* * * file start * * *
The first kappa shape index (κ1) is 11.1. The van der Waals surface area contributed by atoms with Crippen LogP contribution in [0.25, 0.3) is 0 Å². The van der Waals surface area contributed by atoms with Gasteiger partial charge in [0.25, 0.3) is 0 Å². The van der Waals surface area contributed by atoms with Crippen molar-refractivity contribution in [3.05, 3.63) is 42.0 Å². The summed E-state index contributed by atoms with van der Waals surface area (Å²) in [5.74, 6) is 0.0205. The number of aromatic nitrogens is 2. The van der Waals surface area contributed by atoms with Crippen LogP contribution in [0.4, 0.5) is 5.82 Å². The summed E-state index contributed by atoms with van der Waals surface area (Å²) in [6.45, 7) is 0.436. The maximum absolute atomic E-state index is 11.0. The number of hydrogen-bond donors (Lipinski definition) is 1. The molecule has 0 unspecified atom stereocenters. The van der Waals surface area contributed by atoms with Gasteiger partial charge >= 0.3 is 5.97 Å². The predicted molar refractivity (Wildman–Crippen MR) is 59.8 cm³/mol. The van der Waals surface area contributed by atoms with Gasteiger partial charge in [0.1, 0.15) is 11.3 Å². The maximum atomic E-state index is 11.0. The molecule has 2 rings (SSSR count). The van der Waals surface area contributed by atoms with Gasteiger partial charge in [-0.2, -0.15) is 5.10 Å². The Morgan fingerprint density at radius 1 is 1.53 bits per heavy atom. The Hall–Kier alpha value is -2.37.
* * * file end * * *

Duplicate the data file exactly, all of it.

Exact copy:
The first kappa shape index (κ1) is 11.1. The van der Waals surface area contributed by atoms with Crippen LogP contribution in [0.25, 0.3) is 0 Å². The van der Waals surface area contributed by atoms with Gasteiger partial charge in [0.25, 0.3) is 0 Å². The van der Waals surface area contributed by atoms with Crippen molar-refractivity contribution in [3.05, 3.63) is 42.0 Å². The summed E-state index contributed by atoms with van der Waals surface area (Å²) in [5.74, 6) is 0.0205. The number of aromatic nitrogens is 2. The van der Waals surface area contributed by atoms with Crippen LogP contribution in [0.4, 0.5) is 5.82 Å². The summed E-state index contributed by atoms with van der Waals surface area (Å²) in [6.45, 7) is 0.436. The maximum absolute atomic E-state index is 11.0. The number of hydrogen-bond donors (Lipinski definition) is 1. The molecule has 0 unspecified atom stereocenters. The van der Waals surface area contributed by atoms with Gasteiger partial charge >= 0.3 is 5.97 Å². The predicted molar refractivity (Wildman–Crippen MR) is 59.8 cm³/mol. The van der Waals surface area contributed by atoms with Gasteiger partial charge in [0.1, 0.15) is 11.3 Å². The maximum atomic E-state index is 11.0. The molecule has 2 rings (SSSR count). The van der Waals surface area contributed by atoms with Gasteiger partial charge in [-0.2, -0.15) is 5.10 Å². The Morgan fingerprint density at radius 1 is 1.53 bits per heavy atom. The Hall–Kier alpha value is -2.37.